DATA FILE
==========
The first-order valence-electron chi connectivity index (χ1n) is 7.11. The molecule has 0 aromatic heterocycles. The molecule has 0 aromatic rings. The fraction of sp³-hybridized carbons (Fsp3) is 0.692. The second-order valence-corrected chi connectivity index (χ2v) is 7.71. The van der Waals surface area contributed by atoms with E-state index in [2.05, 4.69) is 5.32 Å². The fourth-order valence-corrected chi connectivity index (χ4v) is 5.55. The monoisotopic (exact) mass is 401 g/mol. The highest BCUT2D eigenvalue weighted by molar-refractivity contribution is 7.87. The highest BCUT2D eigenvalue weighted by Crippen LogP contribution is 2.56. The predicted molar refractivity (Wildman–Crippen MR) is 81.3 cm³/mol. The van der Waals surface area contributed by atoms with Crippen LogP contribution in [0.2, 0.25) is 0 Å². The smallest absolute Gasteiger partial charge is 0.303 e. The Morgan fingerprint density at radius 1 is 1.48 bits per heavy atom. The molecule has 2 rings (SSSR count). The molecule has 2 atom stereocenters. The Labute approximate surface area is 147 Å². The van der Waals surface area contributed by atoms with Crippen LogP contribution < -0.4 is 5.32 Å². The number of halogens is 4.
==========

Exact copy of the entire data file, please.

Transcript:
The first-order valence-electron chi connectivity index (χ1n) is 7.11. The molecule has 0 aromatic heterocycles. The molecule has 0 aromatic rings. The fraction of sp³-hybridized carbons (Fsp3) is 0.692. The second-order valence-corrected chi connectivity index (χ2v) is 7.71. The van der Waals surface area contributed by atoms with E-state index in [2.05, 4.69) is 5.32 Å². The fourth-order valence-corrected chi connectivity index (χ4v) is 5.55. The monoisotopic (exact) mass is 401 g/mol. The highest BCUT2D eigenvalue weighted by molar-refractivity contribution is 7.87. The highest BCUT2D eigenvalue weighted by Crippen LogP contribution is 2.56. The predicted molar refractivity (Wildman–Crippen MR) is 81.3 cm³/mol. The van der Waals surface area contributed by atoms with Crippen LogP contribution in [0.2, 0.25) is 0 Å². The smallest absolute Gasteiger partial charge is 0.303 e. The Morgan fingerprint density at radius 1 is 1.48 bits per heavy atom. The molecule has 2 rings (SSSR count). The molecule has 2 atom stereocenters. The Labute approximate surface area is 147 Å². The van der Waals surface area contributed by atoms with Crippen LogP contribution < -0.4 is 5.32 Å². The number of halogens is 4.